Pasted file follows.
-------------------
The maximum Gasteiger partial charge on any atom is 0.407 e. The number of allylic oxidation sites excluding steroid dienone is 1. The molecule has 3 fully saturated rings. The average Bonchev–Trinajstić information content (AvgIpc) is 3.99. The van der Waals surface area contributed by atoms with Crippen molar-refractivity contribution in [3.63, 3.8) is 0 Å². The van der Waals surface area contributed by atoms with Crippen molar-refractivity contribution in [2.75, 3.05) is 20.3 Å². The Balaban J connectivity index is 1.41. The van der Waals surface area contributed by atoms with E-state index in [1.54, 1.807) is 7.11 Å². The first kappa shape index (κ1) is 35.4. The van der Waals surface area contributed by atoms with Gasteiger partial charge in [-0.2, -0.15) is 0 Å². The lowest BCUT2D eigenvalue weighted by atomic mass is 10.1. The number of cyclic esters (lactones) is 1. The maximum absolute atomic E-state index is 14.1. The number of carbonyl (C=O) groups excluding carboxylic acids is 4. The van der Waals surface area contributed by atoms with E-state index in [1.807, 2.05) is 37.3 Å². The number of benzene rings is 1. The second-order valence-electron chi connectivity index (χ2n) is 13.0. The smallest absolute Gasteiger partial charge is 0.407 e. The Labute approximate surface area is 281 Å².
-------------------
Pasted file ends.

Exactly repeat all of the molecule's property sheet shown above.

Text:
The maximum Gasteiger partial charge on any atom is 0.407 e. The number of allylic oxidation sites excluding steroid dienone is 1. The molecule has 3 fully saturated rings. The average Bonchev–Trinajstić information content (AvgIpc) is 3.99. The van der Waals surface area contributed by atoms with Crippen molar-refractivity contribution in [3.63, 3.8) is 0 Å². The van der Waals surface area contributed by atoms with Crippen molar-refractivity contribution in [2.75, 3.05) is 20.3 Å². The Balaban J connectivity index is 1.41. The van der Waals surface area contributed by atoms with E-state index in [1.54, 1.807) is 7.11 Å². The first kappa shape index (κ1) is 35.4. The van der Waals surface area contributed by atoms with Gasteiger partial charge in [-0.2, -0.15) is 0 Å². The lowest BCUT2D eigenvalue weighted by atomic mass is 10.1. The number of cyclic esters (lactones) is 1. The maximum absolute atomic E-state index is 14.1. The number of carbonyl (C=O) groups excluding carboxylic acids is 4. The van der Waals surface area contributed by atoms with E-state index in [1.807, 2.05) is 37.3 Å². The number of benzene rings is 1. The second-order valence-electron chi connectivity index (χ2n) is 13.0. The smallest absolute Gasteiger partial charge is 0.407 e. The Labute approximate surface area is 281 Å².